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After suffering through last year’s L’Etape du Tour, Graham Springett vowed never to return. Of course he ignored his own advice and was back on the roads of the Tour a few days ago. Here’s his story of the 2018 edition.

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– By Graham Springett


Innumerable pedal revs ago, a teenager with stars in his eyes dreamed of becoming a professional cyclist. Just like any young hopeful, this lad had posters of Tour de France riders on his wall, read as much as he could about the sport – long before satellites and modems brought live coverage to our homes – and talked endlessly about France, Flanders or the Alps.

He rode his bike as much as he could, followed the training advice in vogue at the time and joined a club. And he promptly got smashed to bits in most of the races he started. The dream ended up in the same sorry state, and all thoughts of earning a living as a rider were shelved.

Which, 31 years later, turned out to be one of the best decisions I ever made.

Now, labouring up the Col de la Colombière, the only thing I was capable of reflecting on with any semblance of assuredness was my gratitude that I didn’t have to do this sort of thing every bloody day for three weeks.

L’Etape du Tour has long been a massive drawcard for keen cyclists across the world. It’s long been an ambition of mine to ride one, but living in Australia makes it much more of a logistical pain in the backside than if I had been a bit more organised and attempted it while I still lived in London.

And so it came to pass that I had a crack at last year’s L’Etape.

In 2017, it was a long, hot, spectacular, miserable and thrilling day in the Alps that culminated in my solemn vow at the top of the Col d’Izoard: I’m never doing that again.

True to my vow, I lined up in Annecy last week ready for another assault on the Alps. The 2017 edition was one of the hardest days I’ve ever had on the bike and so, obviously, I was keen to repeat the whole experience.


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Photos: Graham Springett (from the saddle as he rode…)

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This year the route was shorter, slightly, and had four shorter climbs compared with the two lengthier uphill grovels of in 2017.

To add spice to the mix, a section of un-paved road was added to the parcours, ensuring an invigorating climax to thehors categorieMontée du plateau des Glières to complement the rigours of three category-one climbs.

With weather a constant determinant of how much fun lay ahead in the Alps, I took solace in both the sunshine and the cool temperatures of a 7.00am start. The beautiful town of Annecy played the perfect host and, like perfect guests, the riders got off to a rapid start to get away from the city as quickly as possible.

It was cool now but by the time we would be at the tail end at Le Grand-Bornand, we knew the temperatures on the climbs of the Romme and Colombière would be on the miserable side of pleasant.

Speed was of the essence. Thankfully and, somewhat surprisingly, a single diesel engine of a rider elected to sit at the head of an ever-growing bunch and drag us round Lake Annecy at close to 40km/h, catching and passing rider after rider after bunch after bunch.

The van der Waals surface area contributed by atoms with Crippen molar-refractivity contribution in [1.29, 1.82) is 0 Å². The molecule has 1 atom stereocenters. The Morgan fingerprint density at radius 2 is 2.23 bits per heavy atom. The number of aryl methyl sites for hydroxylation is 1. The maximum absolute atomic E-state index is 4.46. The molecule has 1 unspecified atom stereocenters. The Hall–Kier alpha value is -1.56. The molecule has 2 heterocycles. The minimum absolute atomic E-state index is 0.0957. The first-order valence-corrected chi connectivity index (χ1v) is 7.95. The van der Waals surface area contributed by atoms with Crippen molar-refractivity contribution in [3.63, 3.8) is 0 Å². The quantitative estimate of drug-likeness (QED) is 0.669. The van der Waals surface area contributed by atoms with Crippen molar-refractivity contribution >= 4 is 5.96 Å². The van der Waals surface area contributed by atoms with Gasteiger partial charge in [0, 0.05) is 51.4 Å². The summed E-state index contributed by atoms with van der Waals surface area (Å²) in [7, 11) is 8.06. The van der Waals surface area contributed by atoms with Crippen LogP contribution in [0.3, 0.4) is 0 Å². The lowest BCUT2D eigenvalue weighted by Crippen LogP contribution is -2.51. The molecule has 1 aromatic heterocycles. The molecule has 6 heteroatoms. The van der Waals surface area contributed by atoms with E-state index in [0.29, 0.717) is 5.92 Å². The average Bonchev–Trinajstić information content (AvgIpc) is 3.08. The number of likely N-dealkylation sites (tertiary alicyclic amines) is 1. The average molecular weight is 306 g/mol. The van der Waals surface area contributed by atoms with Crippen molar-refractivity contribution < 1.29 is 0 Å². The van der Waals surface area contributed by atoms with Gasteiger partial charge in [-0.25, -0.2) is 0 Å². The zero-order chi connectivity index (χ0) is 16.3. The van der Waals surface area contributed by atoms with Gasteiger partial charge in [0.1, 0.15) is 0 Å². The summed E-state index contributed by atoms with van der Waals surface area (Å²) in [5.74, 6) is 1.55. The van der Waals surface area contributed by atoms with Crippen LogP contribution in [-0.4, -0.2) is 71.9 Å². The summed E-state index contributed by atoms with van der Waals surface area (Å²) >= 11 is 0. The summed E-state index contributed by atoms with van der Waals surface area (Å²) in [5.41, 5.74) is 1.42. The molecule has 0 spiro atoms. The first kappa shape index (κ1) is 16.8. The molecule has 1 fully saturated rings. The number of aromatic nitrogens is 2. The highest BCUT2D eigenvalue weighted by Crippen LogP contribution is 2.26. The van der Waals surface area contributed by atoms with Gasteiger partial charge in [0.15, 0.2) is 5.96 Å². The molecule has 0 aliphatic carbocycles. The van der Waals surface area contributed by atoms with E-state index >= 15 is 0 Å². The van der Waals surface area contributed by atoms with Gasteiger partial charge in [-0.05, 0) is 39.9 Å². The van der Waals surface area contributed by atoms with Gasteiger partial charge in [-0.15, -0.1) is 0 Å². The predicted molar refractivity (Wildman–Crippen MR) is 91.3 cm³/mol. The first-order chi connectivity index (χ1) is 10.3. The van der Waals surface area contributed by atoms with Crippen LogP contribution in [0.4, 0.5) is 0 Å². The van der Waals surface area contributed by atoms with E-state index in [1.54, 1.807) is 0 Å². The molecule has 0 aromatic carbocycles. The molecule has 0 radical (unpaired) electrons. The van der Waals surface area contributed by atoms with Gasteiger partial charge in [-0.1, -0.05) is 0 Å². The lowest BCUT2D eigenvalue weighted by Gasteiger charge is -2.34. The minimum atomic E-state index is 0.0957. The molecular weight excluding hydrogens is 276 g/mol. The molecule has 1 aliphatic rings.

Rolling turns isn’t a thing here in France, it wasn’t last year, so – instead of doing the honourable thing as any keen participant in regional Australian handicap races would do – I didn’t make any effort to contribute and just sat there enjoying the scenery and played at being Graham Watson with my iPhone camera.

We looped round the south end of Lake Annecy then took a right and up the category-four Col de Bluffy. This wasn’t a hard climb but it was tough enough to see our pacemaker go backwards. I thought about waiting for him, but decided to press on.

The climb was short and I resumed the charge to the first appointment of the day: the Col de la Croix Fry. A category-one climb, it was the not inconsiderable warm-up act for the gulp-inducing HC climb of the Glières.

Thankfully the Croix Fry was a steady gradient and the day was still young, so heat wasn’t a problem. The power numbers were good and I managed to get over without being forced to make more unkeepable vows.

Onwards and, quite literally, upwards to the Glières. This was the main act, the double challenge of a climb reaching 11 percent and topped off with a sprinkling of unmade road at the top.

As I had done last year, I had made an unreasonable request of my short-arm rear mech and fitted a 30-tooth cassette. It had played well with my 34 chainring last year and it was similarly obliging this year. Just as well, as the Glières was a steep beastie which needed suitably low gearing.

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Want some extra excitement? Just add gravel, 

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Man and machine in sort of half-decent harmony saw the climb despatched without too much trouble, which surprised me. No doubt the shade and the cooler temperatures of the day worked in my favour as I winched myself upwards, mindful not to overdo things.

If there’s one thing which will remain with me about riding the Etape in 2017 – and it’s clearly not going to be the misery of climbing slowly in hot weather, as evidenced by my very presence here again – it’s the number of people who are happy to stand or sit at the side of the road all day and cheer Joe and Joanne Average on as they play at being Tour de France riders.